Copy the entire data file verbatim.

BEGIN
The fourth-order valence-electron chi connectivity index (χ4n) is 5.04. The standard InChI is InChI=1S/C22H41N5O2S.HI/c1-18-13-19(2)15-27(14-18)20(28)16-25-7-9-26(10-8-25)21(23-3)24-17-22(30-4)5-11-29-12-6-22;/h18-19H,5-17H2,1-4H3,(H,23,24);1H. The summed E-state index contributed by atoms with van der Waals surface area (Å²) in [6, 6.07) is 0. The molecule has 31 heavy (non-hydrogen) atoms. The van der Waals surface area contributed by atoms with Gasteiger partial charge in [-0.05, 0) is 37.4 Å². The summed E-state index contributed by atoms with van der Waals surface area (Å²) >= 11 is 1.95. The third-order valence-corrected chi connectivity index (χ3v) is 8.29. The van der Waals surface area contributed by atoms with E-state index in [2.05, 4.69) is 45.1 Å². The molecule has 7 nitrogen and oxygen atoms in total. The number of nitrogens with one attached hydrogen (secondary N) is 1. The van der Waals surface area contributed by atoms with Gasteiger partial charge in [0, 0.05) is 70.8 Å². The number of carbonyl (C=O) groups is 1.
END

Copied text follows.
The fourth-order valence-electron chi connectivity index (χ4n) is 5.04. The standard InChI is InChI=1S/C22H41N5O2S.HI/c1-18-13-19(2)15-27(14-18)20(28)16-25-7-9-26(10-8-25)21(23-3)24-17-22(30-4)5-11-29-12-6-22;/h18-19H,5-17H2,1-4H3,(H,23,24);1H. The summed E-state index contributed by atoms with van der Waals surface area (Å²) in [6, 6.07) is 0. The molecule has 31 heavy (non-hydrogen) atoms. The van der Waals surface area contributed by atoms with Gasteiger partial charge in [-0.05, 0) is 37.4 Å². The summed E-state index contributed by atoms with van der Waals surface area (Å²) >= 11 is 1.95. The third-order valence-corrected chi connectivity index (χ3v) is 8.29. The van der Waals surface area contributed by atoms with E-state index in [2.05, 4.69) is 45.1 Å². The molecule has 7 nitrogen and oxygen atoms in total. The number of nitrogens with one attached hydrogen (secondary N) is 1. The van der Waals surface area contributed by atoms with Gasteiger partial charge in [0, 0.05) is 70.8 Å². The number of carbonyl (C=O) groups is 1.